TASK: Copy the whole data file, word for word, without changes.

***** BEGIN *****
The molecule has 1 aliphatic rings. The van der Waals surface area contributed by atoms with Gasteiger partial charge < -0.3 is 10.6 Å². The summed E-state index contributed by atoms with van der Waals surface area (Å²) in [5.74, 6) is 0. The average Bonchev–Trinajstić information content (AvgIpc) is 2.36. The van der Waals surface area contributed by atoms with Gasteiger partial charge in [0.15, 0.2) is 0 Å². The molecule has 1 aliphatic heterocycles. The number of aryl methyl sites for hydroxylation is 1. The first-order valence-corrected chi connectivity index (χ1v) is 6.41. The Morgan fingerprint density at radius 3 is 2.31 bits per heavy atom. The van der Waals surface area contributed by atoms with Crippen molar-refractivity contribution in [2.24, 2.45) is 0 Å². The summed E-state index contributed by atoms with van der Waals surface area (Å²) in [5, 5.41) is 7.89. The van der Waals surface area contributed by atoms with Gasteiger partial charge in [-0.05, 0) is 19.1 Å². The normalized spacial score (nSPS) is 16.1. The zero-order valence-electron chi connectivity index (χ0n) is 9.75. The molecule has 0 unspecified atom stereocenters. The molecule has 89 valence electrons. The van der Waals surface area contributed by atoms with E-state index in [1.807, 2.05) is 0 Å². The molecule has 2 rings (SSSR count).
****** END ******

The molecule has 1 aliphatic rings. The van der Waals surface area contributed by atoms with Gasteiger partial charge < -0.3 is 10.6 Å². The summed E-state index contributed by atoms with van der Waals surface area (Å²) in [5.74, 6) is 0. The average Bonchev–Trinajstić information content (AvgIpc) is 2.36. The van der Waals surface area contributed by atoms with Gasteiger partial charge in [0.15, 0.2) is 0 Å². The molecule has 1 aliphatic heterocycles. The number of aryl methyl sites for hydroxylation is 1. The first-order valence-corrected chi connectivity index (χ1v) is 6.41. The Morgan fingerprint density at radius 3 is 2.31 bits per heavy atom. The van der Waals surface area contributed by atoms with Crippen molar-refractivity contribution in [2.24, 2.45) is 0 Å². The summed E-state index contributed by atoms with van der Waals surface area (Å²) in [5, 5.41) is 7.89. The van der Waals surface area contributed by atoms with Gasteiger partial charge in [-0.05, 0) is 19.1 Å². The normalized spacial score (nSPS) is 16.1. The zero-order valence-electron chi connectivity index (χ0n) is 9.75. The molecule has 0 unspecified atom stereocenters. The molecule has 89 valence electrons. The van der Waals surface area contributed by atoms with E-state index in [1.807, 2.05) is 0 Å². The molecule has 2 rings (SSSR count).